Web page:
Body length 3.0–3.3 mm, dark brown with elytra, antennomeres 1–2 or 1–3, legs and apical part of abdomen yellow-brown, forebody moderately glossy and abdomen strongly so (Fig. 5A); antenna moderately stout, antennomere 4 slightly transverse, antennomeres 5–10 strongly transverse, terminal antennomere ca. as long as two preceding ones combined; pronotum transverse (width/length ratio = 1.6), impressed medially at base, lateral edges evenly arcuate, length ratio of base to apex 1.2 ×, punctures fine and sparse, distance between punctures ~ 3 × diameter of a puncture, space between punctures with faint isodiametric microsculpture, pubescence directed laterad from midline of disc forming arcuate lines on both sides; elytra transverse (width/length ratio = 1.3), 1.5 × as long as pronotum; abdomen arcuate laterally and gradually narrowing toward apex. MALE. Tergite VIII broadly arcuate apically (Fig. 5E); sternite VIII with apical part broadly triangularly produced (Fig. 5F); median lobe of aedeagus in lateral view with narrowly elongate crista apicalis at base of bulbus, tubus moderately long, strongly produced ventrally, apex narrowly triangular constricted baso-dorsally in lateral view (Fig. 5B), internal sac structures not pronounced (Fig. 5B, C). FEMALE. Tergite VIII truncate apico-medially (Fig. 5G); sternite VIII arcuate apically (Fig. 5H); spermatheca with capsule approximately spherical with short neck, stem narrow, long and straight (Fig. 5D).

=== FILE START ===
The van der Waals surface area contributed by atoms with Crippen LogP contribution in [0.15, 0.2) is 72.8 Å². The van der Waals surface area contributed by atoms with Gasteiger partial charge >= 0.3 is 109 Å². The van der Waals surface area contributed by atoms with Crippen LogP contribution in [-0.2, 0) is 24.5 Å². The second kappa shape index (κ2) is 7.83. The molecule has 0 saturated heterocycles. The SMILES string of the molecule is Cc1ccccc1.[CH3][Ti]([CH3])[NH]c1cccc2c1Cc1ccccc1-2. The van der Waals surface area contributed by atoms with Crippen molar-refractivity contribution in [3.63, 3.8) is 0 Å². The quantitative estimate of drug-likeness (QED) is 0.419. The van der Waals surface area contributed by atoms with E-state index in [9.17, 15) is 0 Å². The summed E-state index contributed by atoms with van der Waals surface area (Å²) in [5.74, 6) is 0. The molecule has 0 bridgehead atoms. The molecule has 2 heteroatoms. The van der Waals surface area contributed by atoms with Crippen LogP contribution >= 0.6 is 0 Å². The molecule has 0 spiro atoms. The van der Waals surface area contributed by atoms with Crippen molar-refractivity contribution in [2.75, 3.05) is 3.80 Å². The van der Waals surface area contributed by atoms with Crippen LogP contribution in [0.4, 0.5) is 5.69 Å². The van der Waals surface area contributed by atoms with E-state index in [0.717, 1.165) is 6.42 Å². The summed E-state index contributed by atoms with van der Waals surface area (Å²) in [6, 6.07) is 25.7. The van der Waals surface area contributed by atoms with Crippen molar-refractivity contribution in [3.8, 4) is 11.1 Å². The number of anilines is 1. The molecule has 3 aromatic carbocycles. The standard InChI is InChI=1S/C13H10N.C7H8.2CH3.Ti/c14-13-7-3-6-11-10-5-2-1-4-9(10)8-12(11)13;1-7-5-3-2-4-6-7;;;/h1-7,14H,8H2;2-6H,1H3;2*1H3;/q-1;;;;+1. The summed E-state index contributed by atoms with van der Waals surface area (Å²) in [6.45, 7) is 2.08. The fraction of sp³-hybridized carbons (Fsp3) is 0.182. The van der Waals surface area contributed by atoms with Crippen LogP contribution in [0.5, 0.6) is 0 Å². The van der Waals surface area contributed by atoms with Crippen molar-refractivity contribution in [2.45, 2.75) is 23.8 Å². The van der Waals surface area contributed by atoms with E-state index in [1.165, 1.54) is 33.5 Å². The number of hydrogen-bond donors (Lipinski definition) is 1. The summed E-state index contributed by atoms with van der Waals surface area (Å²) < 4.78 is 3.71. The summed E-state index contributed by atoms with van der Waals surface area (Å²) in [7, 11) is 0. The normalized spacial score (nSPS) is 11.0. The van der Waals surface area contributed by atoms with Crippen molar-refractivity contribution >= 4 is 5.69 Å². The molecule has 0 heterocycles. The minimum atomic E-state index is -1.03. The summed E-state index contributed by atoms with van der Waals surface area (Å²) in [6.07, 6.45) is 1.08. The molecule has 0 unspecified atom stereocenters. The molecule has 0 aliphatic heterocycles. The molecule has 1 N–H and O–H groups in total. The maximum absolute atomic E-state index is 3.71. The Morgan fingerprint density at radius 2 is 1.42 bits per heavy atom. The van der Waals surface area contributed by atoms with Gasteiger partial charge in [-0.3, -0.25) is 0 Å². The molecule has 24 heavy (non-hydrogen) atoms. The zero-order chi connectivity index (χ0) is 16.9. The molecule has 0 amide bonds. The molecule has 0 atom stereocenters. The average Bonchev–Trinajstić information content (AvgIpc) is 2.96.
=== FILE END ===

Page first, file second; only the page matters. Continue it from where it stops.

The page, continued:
Bionomics

The specimens were collected in a Malaise trap on an open field surrounded by mixed forest.

Comments

Based on a combination of small size (< 4.5 mm), superficial, meshed microsculpture, sparse pronotal punctation, with punctures separated by more than two puncture diameters, pronotum transverse, shorter and narrower than elytra, and the transverse antennomeres 5–10, I. triangularis keys to genus Isoglossa Casey in Klimaszewski and Pelletier (2004). However, barcode sequences of this species do not cluster with Isoglossa agnita but rather form a cluster with Gennadota canadensis and the species of Neothetalia which bear a spermatheca with broad, circular loops, similar to those of Gennadota. Isoglossa triangularis has a simple spermatheca with a long straight stem and is not externally similar to these taxa (see above), and the barcode divergence between these species and I. triangularis is 11–12%. It is likely that I. triangularis belongs in a separate genus, but this is outside of the scope of this study. We here place I. triangularis tentatively in Isoglossa as not to disturb the existing morphological diagnoses of the genera and identification keys (e.g., Klimaszewski and Pelletier 2004; Klimaszewski et al. 2020), pending generic revision of the Ocalea group.